These reviews are written by volunteers from the community who read and review new books.
Arclight written by Joslin L. McQuein
The first person to cross the barrier that protects the Arclight from the Fade, teenaged Marina has no memory when she is rescued but when one of the Fade infiltrates Arclight she recognizes it and begins to unlock secrets she never knew she had.
This book was pretty predictable but still intriguing. I liked this book just because of the twist in the plot. I would recommend this book to 14 year olds who like science fiction.
Arclight written by Joslin L. McQuein
A lost girl who was found must go through the challenges of finding where she belongs and how to pick where seems right. I loved the book—it grabbed me right away in the first 3 chapters and kept me hooked. It made me laugh and smile, also mad and frustrated. It tugged my heart and was sad. I would recommend this to everyone. Five Stars*****
The Boy on the Porch written by Sharon Creech
John and Marta find a young boy—about six—on their front porch one morning. He doesn’t speak but happily taps all the time. A very strange note was left with him saying his name is Jacob and which implies that someone will come back for him. John finds no information about the boy in the small town near which they live. So they gradually take him into their lives.
John and Marta have a small farm: two cows and a calf, some goats, a dog and kittens with which Jacob is obviously communicating. He rides the cow and the rest of the animals follow them around. John buys Jacob a guitar which he is soon playing. John takes Jacob fishing but he prefers swimming. Jacob explores the water colors John buys until there is no paint left. Then Jacob’s father appears and takes him away.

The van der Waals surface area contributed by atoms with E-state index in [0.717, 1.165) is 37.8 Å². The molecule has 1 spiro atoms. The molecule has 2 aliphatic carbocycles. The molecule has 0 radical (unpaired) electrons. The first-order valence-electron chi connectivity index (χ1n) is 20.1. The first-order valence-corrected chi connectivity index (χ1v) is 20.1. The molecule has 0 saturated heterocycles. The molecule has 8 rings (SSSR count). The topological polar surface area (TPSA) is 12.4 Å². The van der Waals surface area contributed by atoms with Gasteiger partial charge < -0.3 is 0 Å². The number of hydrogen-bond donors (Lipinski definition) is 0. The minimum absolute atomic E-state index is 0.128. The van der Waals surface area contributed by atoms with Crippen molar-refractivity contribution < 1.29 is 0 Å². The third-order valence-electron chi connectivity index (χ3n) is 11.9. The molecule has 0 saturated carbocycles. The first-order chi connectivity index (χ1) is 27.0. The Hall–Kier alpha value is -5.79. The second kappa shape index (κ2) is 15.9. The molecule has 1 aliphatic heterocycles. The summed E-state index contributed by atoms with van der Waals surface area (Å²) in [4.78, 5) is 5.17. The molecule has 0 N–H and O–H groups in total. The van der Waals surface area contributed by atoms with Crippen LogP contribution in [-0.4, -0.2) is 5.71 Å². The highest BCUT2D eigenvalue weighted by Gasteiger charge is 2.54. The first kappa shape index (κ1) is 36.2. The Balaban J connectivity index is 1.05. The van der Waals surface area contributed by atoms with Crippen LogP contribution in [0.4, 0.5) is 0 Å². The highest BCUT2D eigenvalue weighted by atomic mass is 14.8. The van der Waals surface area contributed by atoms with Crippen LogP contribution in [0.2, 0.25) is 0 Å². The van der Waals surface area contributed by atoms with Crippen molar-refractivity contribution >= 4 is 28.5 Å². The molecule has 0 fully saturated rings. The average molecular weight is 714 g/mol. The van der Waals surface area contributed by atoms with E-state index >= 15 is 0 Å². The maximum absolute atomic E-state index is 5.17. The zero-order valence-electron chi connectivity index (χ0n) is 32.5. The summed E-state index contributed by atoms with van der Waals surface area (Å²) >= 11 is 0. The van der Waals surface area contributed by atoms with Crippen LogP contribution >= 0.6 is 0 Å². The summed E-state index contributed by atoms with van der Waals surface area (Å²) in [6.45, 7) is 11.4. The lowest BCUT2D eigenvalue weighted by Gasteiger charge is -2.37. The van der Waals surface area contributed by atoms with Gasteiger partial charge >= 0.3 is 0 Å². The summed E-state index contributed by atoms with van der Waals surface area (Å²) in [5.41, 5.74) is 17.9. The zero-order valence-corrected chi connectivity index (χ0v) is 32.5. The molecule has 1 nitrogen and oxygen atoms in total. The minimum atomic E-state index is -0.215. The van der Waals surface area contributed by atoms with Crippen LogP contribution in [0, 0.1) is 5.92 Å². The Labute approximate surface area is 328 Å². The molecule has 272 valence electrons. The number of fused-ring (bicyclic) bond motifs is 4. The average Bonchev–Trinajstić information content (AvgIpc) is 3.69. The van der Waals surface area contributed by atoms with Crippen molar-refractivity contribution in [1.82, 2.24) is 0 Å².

Marta and John and the reader are devastated but the author is not finished. The story is beautifully written which touches the reader as author Sharon Creech does so very well.
Call Me Oklahoma written by Miriam Glassman
A fourth grader wants to leave behind her stage fright and self-consciousness. As the title indicates, she changes her name. With an inspiring teacher who teaches Vivid Vocabulary and welcomes the new name saying, “Each one of you has many possible selves inside you and discovering those possible selves is an adventure that will last you a lifetime.” This is a story of friendship, popularity, and learning. With promises made and broken a visit from a boisterous cousin that inspired her last summer, and the challenge of public performance, our heroine lives through a year of change.
This is a good chapter book well suited for small group reading in fourth of fifth grade.
The Dark Between written by Sonia Gensler
Orphaned Kate finds herself at the center of murder and mystery in early 20th century Cambridge. For different reasons, Kate, Elsie and Asher all find themselves at Summerfield College as guests of a professor who is involved with the Metaphysical Society. The story reveals much about the beliefs and investigations of the mind and the supposed after life that exist during this time.
Gensler uses a bit of romance and lots of intrigue to spin this tale which pulls us in from the beginning to end even though some of the events are a bit farfetched. Kate is a likable and trustworthy character. Her yearnings to belong somewhere are as strong as her instincts for self-protection. Elsie is also easy to root for, with her “spells” and lack of truly being seen by her family. Asher, at first a dashing playboy, becomes more substantive through the hardships and intrigue he encounters. The unusual trio care for and protect each other.
Dead River written by Cyn Balog
A weekend rafting trip turns deadly when ghosts start turning up—and want something from high school senior Kiandra that she isn’t sure she can give them. This is a fabulous book. I really like the author’s writing style. This book gave me the chills for the scary stories and just basically I fell and was snagged—hook line and sinker all through the book.